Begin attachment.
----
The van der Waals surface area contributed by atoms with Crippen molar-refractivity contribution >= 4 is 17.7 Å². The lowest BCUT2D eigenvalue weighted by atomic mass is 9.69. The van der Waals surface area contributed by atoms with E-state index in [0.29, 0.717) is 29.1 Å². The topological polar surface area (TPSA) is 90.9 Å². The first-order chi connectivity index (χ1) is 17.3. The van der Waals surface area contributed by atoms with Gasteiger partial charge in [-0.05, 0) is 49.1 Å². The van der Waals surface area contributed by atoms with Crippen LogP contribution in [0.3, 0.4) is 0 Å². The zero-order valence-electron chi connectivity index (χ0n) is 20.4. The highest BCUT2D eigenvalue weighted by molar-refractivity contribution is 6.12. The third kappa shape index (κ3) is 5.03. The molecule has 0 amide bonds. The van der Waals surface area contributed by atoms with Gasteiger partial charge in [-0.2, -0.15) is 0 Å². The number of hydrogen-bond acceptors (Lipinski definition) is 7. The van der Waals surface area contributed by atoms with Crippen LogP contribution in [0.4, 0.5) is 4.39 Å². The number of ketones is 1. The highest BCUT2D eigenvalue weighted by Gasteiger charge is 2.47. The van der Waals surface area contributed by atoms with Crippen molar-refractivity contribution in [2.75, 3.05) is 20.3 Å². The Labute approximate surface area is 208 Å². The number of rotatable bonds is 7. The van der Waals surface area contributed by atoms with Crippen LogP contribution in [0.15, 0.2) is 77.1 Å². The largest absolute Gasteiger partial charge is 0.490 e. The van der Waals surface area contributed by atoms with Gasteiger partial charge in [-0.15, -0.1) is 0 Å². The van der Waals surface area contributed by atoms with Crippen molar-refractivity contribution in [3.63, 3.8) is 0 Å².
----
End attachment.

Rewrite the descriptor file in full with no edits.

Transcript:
The van der Waals surface area contributed by atoms with Crippen molar-refractivity contribution >= 4 is 17.7 Å². The lowest BCUT2D eigenvalue weighted by atomic mass is 9.69. The van der Waals surface area contributed by atoms with E-state index in [0.29, 0.717) is 29.1 Å². The topological polar surface area (TPSA) is 90.9 Å². The first-order chi connectivity index (χ1) is 17.3. The van der Waals surface area contributed by atoms with Gasteiger partial charge in [-0.05, 0) is 49.1 Å². The van der Waals surface area contributed by atoms with Crippen LogP contribution in [0.3, 0.4) is 0 Å². The zero-order valence-electron chi connectivity index (χ0n) is 20.4. The highest BCUT2D eigenvalue weighted by molar-refractivity contribution is 6.12. The third kappa shape index (κ3) is 5.03. The molecule has 0 amide bonds. The van der Waals surface area contributed by atoms with Gasteiger partial charge in [-0.2, -0.15) is 0 Å². The number of hydrogen-bond acceptors (Lipinski definition) is 7. The van der Waals surface area contributed by atoms with Crippen LogP contribution in [0.4, 0.5) is 4.39 Å². The number of ketones is 1. The highest BCUT2D eigenvalue weighted by Gasteiger charge is 2.47. The van der Waals surface area contributed by atoms with Crippen molar-refractivity contribution in [2.75, 3.05) is 20.3 Å². The Labute approximate surface area is 208 Å². The number of rotatable bonds is 7. The van der Waals surface area contributed by atoms with Crippen LogP contribution in [0.15, 0.2) is 77.1 Å². The largest absolute Gasteiger partial charge is 0.490 e. The van der Waals surface area contributed by atoms with Gasteiger partial charge in [-0.15, -0.1) is 0 Å². The van der Waals surface area contributed by atoms with Crippen molar-refractivity contribution in [3.63, 3.8) is 0 Å².